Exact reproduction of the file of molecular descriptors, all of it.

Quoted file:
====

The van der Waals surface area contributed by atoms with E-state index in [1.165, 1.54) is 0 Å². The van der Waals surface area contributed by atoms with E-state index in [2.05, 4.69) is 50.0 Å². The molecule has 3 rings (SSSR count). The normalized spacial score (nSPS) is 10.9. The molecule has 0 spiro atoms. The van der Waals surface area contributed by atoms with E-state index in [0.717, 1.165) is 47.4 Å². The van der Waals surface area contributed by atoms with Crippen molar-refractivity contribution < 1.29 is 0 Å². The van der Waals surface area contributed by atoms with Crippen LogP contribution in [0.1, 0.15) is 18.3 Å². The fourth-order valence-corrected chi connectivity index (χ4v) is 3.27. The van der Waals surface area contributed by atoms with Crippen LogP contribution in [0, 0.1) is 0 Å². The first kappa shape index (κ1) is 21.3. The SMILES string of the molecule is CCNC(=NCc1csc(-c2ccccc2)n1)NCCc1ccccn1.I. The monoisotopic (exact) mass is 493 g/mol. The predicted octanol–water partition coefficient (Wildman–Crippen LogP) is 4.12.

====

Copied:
The van der Waals surface area contributed by atoms with E-state index in [1.165, 1.54) is 0 Å². The van der Waals surface area contributed by atoms with E-state index in [2.05, 4.69) is 50.0 Å². The molecule has 3 rings (SSSR count). The normalized spacial score (nSPS) is 10.9. The molecule has 0 spiro atoms. The van der Waals surface area contributed by atoms with E-state index in [0.717, 1.165) is 47.4 Å². The van der Waals surface area contributed by atoms with Crippen molar-refractivity contribution < 1.29 is 0 Å². The van der Waals surface area contributed by atoms with Crippen LogP contribution in [0.1, 0.15) is 18.3 Å². The fourth-order valence-corrected chi connectivity index (χ4v) is 3.27. The van der Waals surface area contributed by atoms with Crippen LogP contribution in [0, 0.1) is 0 Å². The first kappa shape index (κ1) is 21.3. The SMILES string of the molecule is CCNC(=NCc1csc(-c2ccccc2)n1)NCCc1ccccn1.I. The monoisotopic (exact) mass is 493 g/mol. The predicted octanol–water partition coefficient (Wildman–Crippen LogP) is 4.12.